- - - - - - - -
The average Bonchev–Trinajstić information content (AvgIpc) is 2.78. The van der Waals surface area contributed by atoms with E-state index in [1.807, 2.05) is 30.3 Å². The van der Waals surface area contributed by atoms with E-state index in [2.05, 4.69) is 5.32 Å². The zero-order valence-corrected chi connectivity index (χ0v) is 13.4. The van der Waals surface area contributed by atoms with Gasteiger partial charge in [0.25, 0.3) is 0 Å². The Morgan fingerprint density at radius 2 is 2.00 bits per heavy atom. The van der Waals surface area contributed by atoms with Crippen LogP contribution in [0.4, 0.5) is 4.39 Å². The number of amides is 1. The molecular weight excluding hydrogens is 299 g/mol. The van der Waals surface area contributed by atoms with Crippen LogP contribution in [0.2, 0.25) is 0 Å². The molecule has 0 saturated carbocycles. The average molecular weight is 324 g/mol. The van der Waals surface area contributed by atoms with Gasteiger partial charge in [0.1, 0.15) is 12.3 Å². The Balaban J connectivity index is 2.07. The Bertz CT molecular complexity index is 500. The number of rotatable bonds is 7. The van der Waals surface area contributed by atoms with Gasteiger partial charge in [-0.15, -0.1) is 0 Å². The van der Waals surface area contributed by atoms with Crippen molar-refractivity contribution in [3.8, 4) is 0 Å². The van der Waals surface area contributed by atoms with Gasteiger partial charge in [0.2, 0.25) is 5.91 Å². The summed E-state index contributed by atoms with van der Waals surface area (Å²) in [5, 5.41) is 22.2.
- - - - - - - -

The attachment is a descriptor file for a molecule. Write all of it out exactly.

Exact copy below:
The average Bonchev–Trinajstić information content (AvgIpc) is 2.78. The van der Waals surface area contributed by atoms with E-state index in [1.807, 2.05) is 30.3 Å². The van der Waals surface area contributed by atoms with E-state index in [2.05, 4.69) is 5.32 Å². The zero-order valence-corrected chi connectivity index (χ0v) is 13.4. The van der Waals surface area contributed by atoms with Gasteiger partial charge in [0.25, 0.3) is 0 Å². The Morgan fingerprint density at radius 2 is 2.00 bits per heavy atom. The van der Waals surface area contributed by atoms with Crippen LogP contribution in [0.4, 0.5) is 4.39 Å². The number of amides is 1. The molecular weight excluding hydrogens is 299 g/mol. The van der Waals surface area contributed by atoms with Crippen LogP contribution in [0.2, 0.25) is 0 Å². The molecule has 0 saturated carbocycles. The average molecular weight is 324 g/mol. The van der Waals surface area contributed by atoms with Gasteiger partial charge in [0.1, 0.15) is 12.3 Å². The Balaban J connectivity index is 2.07. The Bertz CT molecular complexity index is 500. The number of rotatable bonds is 7. The van der Waals surface area contributed by atoms with Gasteiger partial charge in [-0.15, -0.1) is 0 Å². The van der Waals surface area contributed by atoms with Crippen molar-refractivity contribution in [3.8, 4) is 0 Å². The van der Waals surface area contributed by atoms with Gasteiger partial charge in [0.2, 0.25) is 5.91 Å². The summed E-state index contributed by atoms with van der Waals surface area (Å²) in [5, 5.41) is 22.2.